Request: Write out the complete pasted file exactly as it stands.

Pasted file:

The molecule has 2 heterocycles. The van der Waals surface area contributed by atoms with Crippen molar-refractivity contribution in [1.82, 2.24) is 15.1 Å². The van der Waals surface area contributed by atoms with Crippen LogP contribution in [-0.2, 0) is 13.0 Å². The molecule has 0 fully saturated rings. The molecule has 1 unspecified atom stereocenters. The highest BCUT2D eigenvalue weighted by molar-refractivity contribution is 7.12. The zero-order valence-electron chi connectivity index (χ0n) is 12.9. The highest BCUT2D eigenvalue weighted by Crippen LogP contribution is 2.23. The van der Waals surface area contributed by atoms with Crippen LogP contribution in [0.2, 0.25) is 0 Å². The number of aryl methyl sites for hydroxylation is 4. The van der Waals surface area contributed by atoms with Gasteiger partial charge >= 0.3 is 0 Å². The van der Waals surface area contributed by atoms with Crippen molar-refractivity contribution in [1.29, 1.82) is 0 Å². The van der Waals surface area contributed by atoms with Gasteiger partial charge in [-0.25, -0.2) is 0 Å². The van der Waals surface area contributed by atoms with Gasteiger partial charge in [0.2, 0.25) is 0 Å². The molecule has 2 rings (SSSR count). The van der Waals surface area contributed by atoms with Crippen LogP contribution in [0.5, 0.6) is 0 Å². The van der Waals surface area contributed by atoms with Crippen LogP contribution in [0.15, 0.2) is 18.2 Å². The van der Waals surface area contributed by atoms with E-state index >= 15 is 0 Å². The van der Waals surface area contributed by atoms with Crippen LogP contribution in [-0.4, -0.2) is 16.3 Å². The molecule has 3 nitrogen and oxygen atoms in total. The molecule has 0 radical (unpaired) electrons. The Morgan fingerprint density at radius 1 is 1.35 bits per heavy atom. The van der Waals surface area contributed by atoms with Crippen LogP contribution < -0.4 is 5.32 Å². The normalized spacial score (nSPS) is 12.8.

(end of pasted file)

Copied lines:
The molecule has 2 heterocycles. The van der Waals surface area contributed by atoms with Crippen molar-refractivity contribution in [1.82, 2.24) is 15.1 Å². The van der Waals surface area contributed by atoms with Crippen LogP contribution in [-0.2, 0) is 13.0 Å². The molecule has 0 fully saturated rings. The molecule has 1 unspecified atom stereocenters. The highest BCUT2D eigenvalue weighted by molar-refractivity contribution is 7.12. The zero-order valence-electron chi connectivity index (χ0n) is 12.9. The highest BCUT2D eigenvalue weighted by Crippen LogP contribution is 2.23. The van der Waals surface area contributed by atoms with Crippen LogP contribution in [0.2, 0.25) is 0 Å². The number of aryl methyl sites for hydroxylation is 4. The van der Waals surface area contributed by atoms with Gasteiger partial charge >= 0.3 is 0 Å². The van der Waals surface area contributed by atoms with Crippen molar-refractivity contribution in [1.29, 1.82) is 0 Å². The van der Waals surface area contributed by atoms with Gasteiger partial charge in [-0.25, -0.2) is 0 Å². The van der Waals surface area contributed by atoms with Gasteiger partial charge in [0.2, 0.25) is 0 Å². The molecule has 2 rings (SSSR count). The van der Waals surface area contributed by atoms with Crippen LogP contribution in [0.5, 0.6) is 0 Å². The van der Waals surface area contributed by atoms with Crippen LogP contribution in [0.15, 0.2) is 18.2 Å². The van der Waals surface area contributed by atoms with E-state index >= 15 is 0 Å². The van der Waals surface area contributed by atoms with Crippen LogP contribution in [-0.4, -0.2) is 16.3 Å². The molecule has 3 nitrogen and oxygen atoms in total. The molecule has 0 radical (unpaired) electrons. The Morgan fingerprint density at radius 1 is 1.35 bits per heavy atom. The van der Waals surface area contributed by atoms with Crippen LogP contribution < -0.4 is 5.32 Å². The normalized spacial score (nSPS) is 12.8.